Dementia: Caregiver Stress

Dementia: Caregiver Stress

When a person is diagnosed with dementia, it is not just their life that changes but also the lives of those around them. This period of adjustment can cause a severe amount of distress on the caregiver if they are not equipped with the emotional and physical skill sets necessary to cope with the changes. Remember, taking care of yourself is one of the most important things you can do as a caregiver.


Things you should Do

  • Ask for HELP – You think you can handle it all, and you probably can but at what price? Stop trying to be superhuman and ask for help! When things get difficult you MUST reach out to your family, friends or community support groups. Having someone come in and sit with your loved one for a few hours every day or week helps greatly! Caregivers who take regular time away are better carers and find more satisfaction in their role as caregivers.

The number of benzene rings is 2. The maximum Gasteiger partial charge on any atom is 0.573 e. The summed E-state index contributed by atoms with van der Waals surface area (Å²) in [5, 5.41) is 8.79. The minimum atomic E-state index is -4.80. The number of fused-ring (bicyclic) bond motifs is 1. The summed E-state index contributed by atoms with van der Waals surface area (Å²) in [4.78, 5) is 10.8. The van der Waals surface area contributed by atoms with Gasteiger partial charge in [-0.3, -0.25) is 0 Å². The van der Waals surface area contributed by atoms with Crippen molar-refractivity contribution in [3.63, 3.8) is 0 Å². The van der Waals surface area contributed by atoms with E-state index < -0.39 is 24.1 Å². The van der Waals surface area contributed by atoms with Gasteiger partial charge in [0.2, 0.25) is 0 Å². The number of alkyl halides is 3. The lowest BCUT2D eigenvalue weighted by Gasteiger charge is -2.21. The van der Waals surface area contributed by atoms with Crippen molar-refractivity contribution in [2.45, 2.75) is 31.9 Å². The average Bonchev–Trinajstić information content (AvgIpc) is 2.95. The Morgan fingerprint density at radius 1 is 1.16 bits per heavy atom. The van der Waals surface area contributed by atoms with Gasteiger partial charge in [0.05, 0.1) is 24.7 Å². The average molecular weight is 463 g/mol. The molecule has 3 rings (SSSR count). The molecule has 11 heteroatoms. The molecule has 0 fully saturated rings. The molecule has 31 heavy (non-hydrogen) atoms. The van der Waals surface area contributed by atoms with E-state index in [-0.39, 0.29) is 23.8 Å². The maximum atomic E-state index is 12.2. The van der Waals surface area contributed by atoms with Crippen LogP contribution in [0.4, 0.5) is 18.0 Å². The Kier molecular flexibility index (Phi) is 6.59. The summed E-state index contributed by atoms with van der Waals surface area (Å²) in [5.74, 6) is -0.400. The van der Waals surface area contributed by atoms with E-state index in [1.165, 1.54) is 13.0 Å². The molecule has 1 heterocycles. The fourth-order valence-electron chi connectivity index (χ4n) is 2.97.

• Focus on your Health – Nothing in this world can beat the benefits of exercise! It is important that you regularly take time out to exercise. The happy hormones it releases will boost your mood and help you cope with situations better. Also, eat healthy means regularly. The food you eat can be a natural source to help you cope with the changes and situations better.
  • Hobbies and Social Interaction – You must continue to pursue your hobbies. If you do not have one, you must find one now. Take some time out to focus on your likes, interest and yourself is important! Go for coffees, movies or even a meal with friend is important. Spend some time focusing on other interests. This is a great stress buster and mental break.
  • Recognize Triggers – An important part of dementia care is noticing their triggers. It could be a particular topic of conversation, change in appetite, sleep routine or after meeting a friend. Notice the triggers and map them out. This also helps you manage your own life and cope better!